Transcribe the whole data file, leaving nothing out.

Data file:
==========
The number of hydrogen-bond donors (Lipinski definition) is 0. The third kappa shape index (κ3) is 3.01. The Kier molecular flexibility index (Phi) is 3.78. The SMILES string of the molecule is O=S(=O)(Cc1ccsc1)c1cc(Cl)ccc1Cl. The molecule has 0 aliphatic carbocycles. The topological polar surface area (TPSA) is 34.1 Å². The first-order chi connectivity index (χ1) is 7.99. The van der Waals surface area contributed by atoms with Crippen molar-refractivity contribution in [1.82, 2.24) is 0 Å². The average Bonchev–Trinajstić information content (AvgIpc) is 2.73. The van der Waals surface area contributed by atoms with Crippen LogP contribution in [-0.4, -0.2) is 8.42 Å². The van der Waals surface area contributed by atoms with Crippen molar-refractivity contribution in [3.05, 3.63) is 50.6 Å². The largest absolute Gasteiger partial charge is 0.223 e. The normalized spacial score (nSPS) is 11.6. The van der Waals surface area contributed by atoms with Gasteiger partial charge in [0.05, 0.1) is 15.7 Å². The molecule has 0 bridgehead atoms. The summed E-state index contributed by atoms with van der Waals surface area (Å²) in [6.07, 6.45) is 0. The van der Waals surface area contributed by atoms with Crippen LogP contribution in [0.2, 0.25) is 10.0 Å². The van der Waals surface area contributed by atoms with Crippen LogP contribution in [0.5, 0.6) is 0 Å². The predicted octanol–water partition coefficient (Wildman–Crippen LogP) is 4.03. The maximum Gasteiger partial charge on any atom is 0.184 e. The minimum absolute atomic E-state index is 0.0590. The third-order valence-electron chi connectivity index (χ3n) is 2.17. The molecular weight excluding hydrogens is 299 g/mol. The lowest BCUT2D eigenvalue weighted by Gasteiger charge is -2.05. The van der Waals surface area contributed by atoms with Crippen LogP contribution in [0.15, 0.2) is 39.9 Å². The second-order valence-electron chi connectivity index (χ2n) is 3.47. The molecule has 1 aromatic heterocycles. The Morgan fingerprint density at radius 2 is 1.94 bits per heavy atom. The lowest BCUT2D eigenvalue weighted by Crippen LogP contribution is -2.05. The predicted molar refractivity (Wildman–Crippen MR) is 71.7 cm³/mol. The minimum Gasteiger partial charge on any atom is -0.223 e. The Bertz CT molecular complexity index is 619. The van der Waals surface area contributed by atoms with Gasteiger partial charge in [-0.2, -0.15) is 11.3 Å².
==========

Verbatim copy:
The number of hydrogen-bond donors (Lipinski definition) is 0. The third kappa shape index (κ3) is 3.01. The Kier molecular flexibility index (Phi) is 3.78. The SMILES string of the molecule is O=S(=O)(Cc1ccsc1)c1cc(Cl)ccc1Cl. The molecule has 0 aliphatic carbocycles. The topological polar surface area (TPSA) is 34.1 Å². The first-order chi connectivity index (χ1) is 7.99. The van der Waals surface area contributed by atoms with Crippen molar-refractivity contribution in [1.82, 2.24) is 0 Å². The average Bonchev–Trinajstić information content (AvgIpc) is 2.73. The van der Waals surface area contributed by atoms with Crippen LogP contribution in [-0.4, -0.2) is 8.42 Å². The van der Waals surface area contributed by atoms with Crippen molar-refractivity contribution in [3.05, 3.63) is 50.6 Å². The largest absolute Gasteiger partial charge is 0.223 e. The normalized spacial score (nSPS) is 11.6. The van der Waals surface area contributed by atoms with Gasteiger partial charge in [0.05, 0.1) is 15.7 Å². The molecule has 0 bridgehead atoms. The summed E-state index contributed by atoms with van der Waals surface area (Å²) in [6.07, 6.45) is 0. The van der Waals surface area contributed by atoms with Crippen LogP contribution in [0.2, 0.25) is 10.0 Å². The van der Waals surface area contributed by atoms with Crippen LogP contribution in [0.5, 0.6) is 0 Å². The predicted octanol–water partition coefficient (Wildman–Crippen LogP) is 4.03. The maximum Gasteiger partial charge on any atom is 0.184 e. The minimum absolute atomic E-state index is 0.0590. The third-order valence-electron chi connectivity index (χ3n) is 2.17. The molecular weight excluding hydrogens is 299 g/mol. The lowest BCUT2D eigenvalue weighted by Gasteiger charge is -2.05. The van der Waals surface area contributed by atoms with Crippen LogP contribution in [0.15, 0.2) is 39.9 Å². The second-order valence-electron chi connectivity index (χ2n) is 3.47. The molecule has 1 aromatic heterocycles. The Morgan fingerprint density at radius 2 is 1.94 bits per heavy atom. The lowest BCUT2D eigenvalue weighted by Crippen LogP contribution is -2.05. The predicted molar refractivity (Wildman–Crippen MR) is 71.7 cm³/mol. The minimum Gasteiger partial charge on any atom is -0.223 e. The Bertz CT molecular complexity index is 619. The van der Waals surface area contributed by atoms with Gasteiger partial charge in [-0.2, -0.15) is 11.3 Å².